Skip to main content
Splunk Lantern

Files that belong to a network user

​​​​​​​​A user reports a ransomware attack on their machine. You need to determine how many text files were encrypted as part of the attack.

Required data

System log data

Procedure  

This sample search uses Sysmon data. You can replace this source with any other system log data used in your organization.

Run the following search.You can optimize it by specifying an index and adjusting the time range.

host=<hostname> sourcetype=XmlWinEventLog:Microsoft-Windows-Sysmon/Operational EventCode=2 TargetFilename="C:\\Users\\<username>\\<domain>\\*.txt"
|stats dc(TargetFilename)

Search explanation

The table provides an explanation of what each part of this search achieves. You can adjust this query based on the specifics of your environment.

Splunk Search Explanation

host=<hostname> 

Restrict your search to the known infected host.

sourcetype=XmlWinEventLog:Microsoft-Windows-Sysmon/Operational
 

Search only Windows Sysmon operational logs.

Sysmon can create many types of logs. As your organization scales, you’ll want to be wise with the kinds of events Sysmon captures. SwiftOnSecurity offers a popular XML configuration file.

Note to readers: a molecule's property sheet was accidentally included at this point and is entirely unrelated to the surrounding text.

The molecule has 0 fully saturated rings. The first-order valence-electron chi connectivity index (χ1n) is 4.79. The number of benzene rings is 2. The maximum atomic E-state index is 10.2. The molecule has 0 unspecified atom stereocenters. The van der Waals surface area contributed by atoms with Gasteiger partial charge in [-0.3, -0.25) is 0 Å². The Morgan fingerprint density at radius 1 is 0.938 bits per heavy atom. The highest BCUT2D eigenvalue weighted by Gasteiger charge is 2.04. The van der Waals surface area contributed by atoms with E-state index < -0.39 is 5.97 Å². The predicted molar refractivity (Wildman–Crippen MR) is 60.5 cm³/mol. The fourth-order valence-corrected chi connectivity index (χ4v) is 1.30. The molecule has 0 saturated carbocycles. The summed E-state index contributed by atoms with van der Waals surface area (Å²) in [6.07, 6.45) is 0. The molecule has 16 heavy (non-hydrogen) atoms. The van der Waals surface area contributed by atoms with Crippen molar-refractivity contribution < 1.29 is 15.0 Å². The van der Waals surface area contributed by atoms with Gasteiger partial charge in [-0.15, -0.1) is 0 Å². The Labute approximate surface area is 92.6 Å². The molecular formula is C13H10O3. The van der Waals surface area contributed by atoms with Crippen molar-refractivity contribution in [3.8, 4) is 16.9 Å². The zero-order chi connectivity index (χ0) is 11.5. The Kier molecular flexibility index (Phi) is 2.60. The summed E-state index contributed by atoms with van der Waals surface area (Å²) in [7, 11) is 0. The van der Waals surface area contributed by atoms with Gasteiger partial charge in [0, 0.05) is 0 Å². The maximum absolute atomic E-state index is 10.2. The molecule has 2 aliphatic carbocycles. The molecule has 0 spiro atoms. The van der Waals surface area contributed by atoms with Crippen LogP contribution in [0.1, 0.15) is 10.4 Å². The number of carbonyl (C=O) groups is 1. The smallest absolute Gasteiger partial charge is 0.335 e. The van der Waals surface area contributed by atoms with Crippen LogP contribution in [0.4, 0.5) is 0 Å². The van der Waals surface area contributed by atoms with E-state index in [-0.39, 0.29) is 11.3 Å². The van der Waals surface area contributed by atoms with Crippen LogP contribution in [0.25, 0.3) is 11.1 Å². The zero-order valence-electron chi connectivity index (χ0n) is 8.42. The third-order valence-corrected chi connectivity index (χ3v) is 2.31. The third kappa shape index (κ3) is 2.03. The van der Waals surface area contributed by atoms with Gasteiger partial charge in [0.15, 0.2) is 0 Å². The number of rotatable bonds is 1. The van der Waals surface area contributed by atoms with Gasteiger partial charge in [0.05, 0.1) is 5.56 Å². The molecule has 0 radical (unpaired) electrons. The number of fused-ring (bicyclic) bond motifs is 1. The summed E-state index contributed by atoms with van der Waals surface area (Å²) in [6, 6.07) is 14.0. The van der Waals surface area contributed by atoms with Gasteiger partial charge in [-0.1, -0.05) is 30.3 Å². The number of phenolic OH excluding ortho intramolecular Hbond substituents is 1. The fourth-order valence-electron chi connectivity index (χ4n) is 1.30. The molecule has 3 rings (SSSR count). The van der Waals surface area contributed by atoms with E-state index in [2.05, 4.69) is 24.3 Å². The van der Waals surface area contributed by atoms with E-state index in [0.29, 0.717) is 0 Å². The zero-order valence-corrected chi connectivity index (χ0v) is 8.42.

EventCode=2 

Search for a file creation time that was modified by a process in Sysmon data.

Attackers might change the file creation time of a backdoor to make it look like it was installed with the operating system. However, many processes legitimately change the creation time of a file, so this does not necessarily indicate malicious activity.

TargetFilename="C:\\Users\\<location>\\*.txt"

Search for all files of a certain type (.txt in this example) that belong to the user.

Example: TargetFilename="C:\\Users\\bob.smith.WAYNECORPINC\\*.txt"

The second backslash is used to escape the backslash in the file path. Without it, your search will not run correctly.

|stats dc(TargetFilename)

Provide a distinct count of the number of affected files.

Next steps

Without the stats command, the search returns an event log for each text file encrypted by the ransomware. The stats command provides a total count. 

Finally, you might be interested in other processes associated with the Investigating a ransomware attack use case.